Zenan Zhai


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A Bag-of-concepts Model Improves Relation Extraction in a Narrow Knowledge Domain with Limited Data
Jiyu Chen | Karin Verspoor | Zenan Zhai
Proceedings of the 2019 Conference of the North American Chapter of the Association for Computational Linguistics: Student Research Workshop

This paper focuses on a traditional relation extraction task in the context of limited annotated data and a narrow knowledge domain. We explore this task with a clinical corpus consisting of 200 breast cancer follow-up treatment letters in which 16 distinct types of relations are annotated. We experiment with an approach to extracting typed relations called window-bounded co-occurrence (WBC), which uses an adjustable context window around entity mentions of a relevant type, and compare its performance with a more typical intra-sentential co-occurrence baseline. We further introduce a new bag-of-concepts (BoC) approach to feature engineering based on the state-of-the-art word embeddings and word synonyms. We demonstrate the competitiveness of BoC by comparing with methods of higher complexity, and explore its effectiveness on this small dataset.

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Improving Chemical Named Entity Recognition in Patents with Contextualized Word Embeddings
Zenan Zhai | Dat Quoc Nguyen | Saber Akhondi | Camilo Thorne | Christian Druckenbrodt | Trevor Cohn | Michelle Gregory | Karin Verspoor
Proceedings of the 18th BioNLP Workshop and Shared Task

Chemical patents are an important resource for chemical information. However, few chemical Named Entity Recognition (NER) systems have been evaluated on patent documents, due in part to their structural and linguistic complexity. In this paper, we explore the NER performance of a BiLSTM-CRF model utilising pre-trained word embeddings, character-level word representations and contextualized ELMo word representations for chemical patents. We compare word embeddings pre-trained on biomedical and chemical patent corpora. The effect of tokenizers optimized for the chemical domain on NER performance in chemical patents is also explored. The results on two patent corpora show that contextualized word representations generated from ELMo substantially improve chemical NER performance w.r.t. the current state-of-the-art. We also show that domain-specific resources such as word embeddings trained on chemical patents and chemical-specific tokenizers, have a positive impact on NER performance.

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Detecting Chemical Reactions in Patents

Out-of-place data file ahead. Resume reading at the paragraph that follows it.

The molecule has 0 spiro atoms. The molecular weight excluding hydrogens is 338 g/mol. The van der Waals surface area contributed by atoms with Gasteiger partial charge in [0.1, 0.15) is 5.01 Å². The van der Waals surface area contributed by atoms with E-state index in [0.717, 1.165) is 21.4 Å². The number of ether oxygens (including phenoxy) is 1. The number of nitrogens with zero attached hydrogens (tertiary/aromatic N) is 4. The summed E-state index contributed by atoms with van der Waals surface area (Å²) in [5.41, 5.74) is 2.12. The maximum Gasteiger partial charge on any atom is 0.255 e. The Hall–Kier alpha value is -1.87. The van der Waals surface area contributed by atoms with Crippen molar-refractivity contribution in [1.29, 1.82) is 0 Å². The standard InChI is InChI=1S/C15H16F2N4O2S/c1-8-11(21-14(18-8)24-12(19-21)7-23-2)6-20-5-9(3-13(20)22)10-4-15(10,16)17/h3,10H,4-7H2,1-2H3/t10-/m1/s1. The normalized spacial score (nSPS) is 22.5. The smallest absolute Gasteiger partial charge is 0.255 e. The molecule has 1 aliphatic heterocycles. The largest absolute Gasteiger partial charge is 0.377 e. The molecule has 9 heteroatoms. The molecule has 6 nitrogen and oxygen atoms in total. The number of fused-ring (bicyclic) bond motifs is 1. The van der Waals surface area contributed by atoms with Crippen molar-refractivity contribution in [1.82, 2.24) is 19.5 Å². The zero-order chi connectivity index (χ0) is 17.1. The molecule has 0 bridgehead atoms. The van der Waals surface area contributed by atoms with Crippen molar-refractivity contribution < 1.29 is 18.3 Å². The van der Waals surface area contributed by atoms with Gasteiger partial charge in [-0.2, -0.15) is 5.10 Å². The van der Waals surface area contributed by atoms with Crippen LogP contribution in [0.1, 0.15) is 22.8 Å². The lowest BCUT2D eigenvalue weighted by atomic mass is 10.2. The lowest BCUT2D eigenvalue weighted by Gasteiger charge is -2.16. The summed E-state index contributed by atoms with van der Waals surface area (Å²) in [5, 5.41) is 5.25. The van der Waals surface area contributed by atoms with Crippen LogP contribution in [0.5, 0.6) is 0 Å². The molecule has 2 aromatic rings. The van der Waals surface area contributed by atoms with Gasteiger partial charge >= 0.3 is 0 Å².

Hiyori Yoshikawa | Dat Quoc Nguyen | Zenan Zhai | Christian Druckenbrodt | Camilo Thorne | Saber A. Akhondi | Timothy Baldwin | Karin Verspoor
Proceedings of the The 17th Annual Workshop of the Australasian Language Technology Association

Extracting chemical reactions from patents is a crucial task for chemists working on chemical exploration. In this paper we introduce the novel task of detecting the textual spans that describe or refer to chemical reactions within patents. We formulate this task as a paragraph-level sequence tagging problem, where the system is required to return a sequence of paragraphs which contain a description of a reaction. To address this new task, we construct an annotated dataset from an existing proprietary database of chemical reactions manually extracted from patents. We introduce several baseline methods for the task and evaluate them over our dataset. Through error analysis, we discuss what makes the task complex and challenging, and suggest possible directions for future research.


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Comparing CNN and LSTM character-level embeddings in BiLSTM-CRF models for chemical and disease named entity recognition
Zenan Zhai | Dat Quoc Nguyen | Karin Verspoor
Proceedings of the Ninth International Workshop on Health Text Mining and Information Analysis

We compare the use of LSTM-based and CNN-based character-level word embeddings in BiLSTM-CRF models to approach chemical and disease named entity recognition (NER) tasks. Empirical results over the BioCreative V CDR corpus show that the use of either type of character-level word embeddings in conjunction with the BiLSTM-CRF models leads to comparable state-of-the-art performance. However, the models using CNN-based character-level word embeddings have a computational performance advantage, increasing training time over word-based models by 25% while the LSTM-based character-level word embeddings more than double the required training time.